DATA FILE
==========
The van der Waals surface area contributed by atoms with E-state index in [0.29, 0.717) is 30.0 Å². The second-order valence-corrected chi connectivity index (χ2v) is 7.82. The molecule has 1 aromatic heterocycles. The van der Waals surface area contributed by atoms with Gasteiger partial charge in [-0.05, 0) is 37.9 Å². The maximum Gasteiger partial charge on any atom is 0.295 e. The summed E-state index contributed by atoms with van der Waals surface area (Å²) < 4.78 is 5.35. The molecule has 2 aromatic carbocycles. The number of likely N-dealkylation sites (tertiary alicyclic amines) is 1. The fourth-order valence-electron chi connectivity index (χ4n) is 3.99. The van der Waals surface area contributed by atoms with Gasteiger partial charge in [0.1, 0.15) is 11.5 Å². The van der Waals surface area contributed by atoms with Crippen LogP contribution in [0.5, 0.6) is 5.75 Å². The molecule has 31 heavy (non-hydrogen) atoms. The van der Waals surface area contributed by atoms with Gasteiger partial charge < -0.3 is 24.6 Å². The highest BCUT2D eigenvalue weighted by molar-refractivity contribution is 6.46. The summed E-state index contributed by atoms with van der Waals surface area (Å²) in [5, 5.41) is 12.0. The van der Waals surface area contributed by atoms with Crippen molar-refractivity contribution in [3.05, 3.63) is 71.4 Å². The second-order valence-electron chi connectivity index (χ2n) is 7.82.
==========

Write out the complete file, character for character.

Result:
The van der Waals surface area contributed by atoms with E-state index in [0.29, 0.717) is 30.0 Å². The second-order valence-corrected chi connectivity index (χ2v) is 7.82. The molecule has 1 aromatic heterocycles. The van der Waals surface area contributed by atoms with Gasteiger partial charge in [-0.05, 0) is 37.9 Å². The maximum Gasteiger partial charge on any atom is 0.295 e. The summed E-state index contributed by atoms with van der Waals surface area (Å²) < 4.78 is 5.35. The molecule has 2 aromatic carbocycles. The number of likely N-dealkylation sites (tertiary alicyclic amines) is 1. The fourth-order valence-electron chi connectivity index (χ4n) is 3.99. The van der Waals surface area contributed by atoms with Gasteiger partial charge in [0.1, 0.15) is 11.5 Å². The van der Waals surface area contributed by atoms with Crippen LogP contribution in [0.5, 0.6) is 5.75 Å². The molecule has 31 heavy (non-hydrogen) atoms. The van der Waals surface area contributed by atoms with Gasteiger partial charge < -0.3 is 24.6 Å². The highest BCUT2D eigenvalue weighted by molar-refractivity contribution is 6.46. The summed E-state index contributed by atoms with van der Waals surface area (Å²) in [5, 5.41) is 12.0. The van der Waals surface area contributed by atoms with Crippen molar-refractivity contribution in [3.05, 3.63) is 71.4 Å². The second-order valence-electron chi connectivity index (χ2n) is 7.82.